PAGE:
The Seven Dials Sundial, near Covent Garden, London is regarded as one of the city’s ‘great public ornaments’ and the layout and identity of the Seven Dials area revolves around it.
Sitting proudly at the centre of the junction of seven London streets, the monument designed in 1693 by stonemason, Edward Pierce, was commissioned by MP Thomas Neale to form a centre point in the new development of the area. Neal is remembered by Neal Street and the nearby Famous Neal’s Yard.
The design comprises of a pillar – or column – topped by six sundial faces, set at 60 degree angles from each other, with the gnomons and markings for the hours. The column rests on a square base, itself set upon a stepped dais. The column rises to a multi-faceted sundial topped by a slender spire. At the very top of the spire is a gilded ball.
There is some question as to why the design and surrounding area are referred to as ‘Seven Dials’ when in fact only six sundial faces feature in the monument and there are different theories for this. One is that the monuments column itself acts as the seventh gnomon, creating a much larger sundial.
Another theory is that two of the roads entering the junction did so at such similar angles that a seventh sundial face was thought unnecessary. However, it’s also worth noting that in the original plans for the design of the area there were only six roads meeting, the seventh being added later somewhat inconveniently for the symmetry of the monuments design!
I think this is the most likely explanation as Thomas Neal was an enthusiastic property developer who hoped that his new development would rival Covent Garden for high land prices. So the temptation to add another street must have been very strong!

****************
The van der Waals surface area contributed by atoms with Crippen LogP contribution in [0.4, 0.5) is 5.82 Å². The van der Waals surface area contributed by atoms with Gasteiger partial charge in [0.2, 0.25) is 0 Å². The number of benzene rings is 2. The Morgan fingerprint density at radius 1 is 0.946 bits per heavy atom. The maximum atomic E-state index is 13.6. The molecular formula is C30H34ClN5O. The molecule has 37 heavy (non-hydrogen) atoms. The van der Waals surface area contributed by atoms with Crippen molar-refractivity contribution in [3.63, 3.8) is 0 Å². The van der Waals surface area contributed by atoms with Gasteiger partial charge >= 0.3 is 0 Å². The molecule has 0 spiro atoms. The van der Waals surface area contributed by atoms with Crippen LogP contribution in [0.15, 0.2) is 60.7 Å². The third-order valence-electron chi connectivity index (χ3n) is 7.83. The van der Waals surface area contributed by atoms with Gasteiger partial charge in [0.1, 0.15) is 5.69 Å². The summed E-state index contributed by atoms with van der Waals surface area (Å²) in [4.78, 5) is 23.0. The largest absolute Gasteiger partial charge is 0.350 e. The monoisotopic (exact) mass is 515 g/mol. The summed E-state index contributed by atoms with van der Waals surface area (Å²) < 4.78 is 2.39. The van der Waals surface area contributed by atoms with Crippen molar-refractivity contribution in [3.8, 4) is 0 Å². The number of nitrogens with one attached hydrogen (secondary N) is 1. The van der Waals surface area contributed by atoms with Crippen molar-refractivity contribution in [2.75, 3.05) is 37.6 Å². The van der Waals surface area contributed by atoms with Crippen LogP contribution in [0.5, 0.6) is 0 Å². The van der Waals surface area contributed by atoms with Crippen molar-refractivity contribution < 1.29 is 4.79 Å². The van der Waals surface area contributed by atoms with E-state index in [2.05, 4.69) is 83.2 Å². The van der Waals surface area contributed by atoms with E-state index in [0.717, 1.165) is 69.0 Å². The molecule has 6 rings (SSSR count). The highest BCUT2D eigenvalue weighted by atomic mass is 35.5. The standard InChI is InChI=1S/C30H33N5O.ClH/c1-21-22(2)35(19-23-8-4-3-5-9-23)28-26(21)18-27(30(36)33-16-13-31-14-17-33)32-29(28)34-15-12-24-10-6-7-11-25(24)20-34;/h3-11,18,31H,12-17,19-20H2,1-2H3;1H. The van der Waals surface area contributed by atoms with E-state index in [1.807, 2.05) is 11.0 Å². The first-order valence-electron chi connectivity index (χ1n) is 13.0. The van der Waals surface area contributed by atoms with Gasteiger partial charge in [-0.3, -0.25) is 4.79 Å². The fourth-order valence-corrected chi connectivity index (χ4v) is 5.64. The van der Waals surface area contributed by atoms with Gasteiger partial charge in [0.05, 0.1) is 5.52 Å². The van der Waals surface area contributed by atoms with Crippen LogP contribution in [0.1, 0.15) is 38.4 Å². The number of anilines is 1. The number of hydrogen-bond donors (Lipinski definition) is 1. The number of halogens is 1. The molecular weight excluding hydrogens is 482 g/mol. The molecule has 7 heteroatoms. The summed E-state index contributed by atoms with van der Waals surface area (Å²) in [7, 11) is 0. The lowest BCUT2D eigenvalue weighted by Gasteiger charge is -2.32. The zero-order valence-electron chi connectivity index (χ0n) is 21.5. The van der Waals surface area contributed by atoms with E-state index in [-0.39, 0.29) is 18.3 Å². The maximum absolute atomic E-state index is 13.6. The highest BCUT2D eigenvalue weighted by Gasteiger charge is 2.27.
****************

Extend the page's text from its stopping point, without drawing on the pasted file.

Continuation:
Also known as ‘The Sundial Pillar’ the monument which stands at the junction today is not actually the original structure, but a copy of the original design, which was taken down by the Paving Commissioners in 1773 because they thought it acted as a gathering place for ‘undesirables’. The original pillar is now proudly placed in Weybridge, Surrey as a memorial to Princess Frederica, Duchess of York and Albany.
The decent of the area continued until the 19th Century when it was considered one of the most notorious slums in England with Charles Dickens, Gilbert and Sullivan, and Agatha Christie all referring to Seven Dials and undesirable area.
The current column is an exact replica of the original and was installed in 1989. It is well worth a visit if you find yourself in the West End. It is now a trendy area, and maybe in the words of Charles Dickens, ‘The stranger who finds himself in the Dials for the first time…at the entrance of Seven obscure passages, uncertain which to take, will see enough around him to keep his curiosity awake for no inconsiderable time… ‘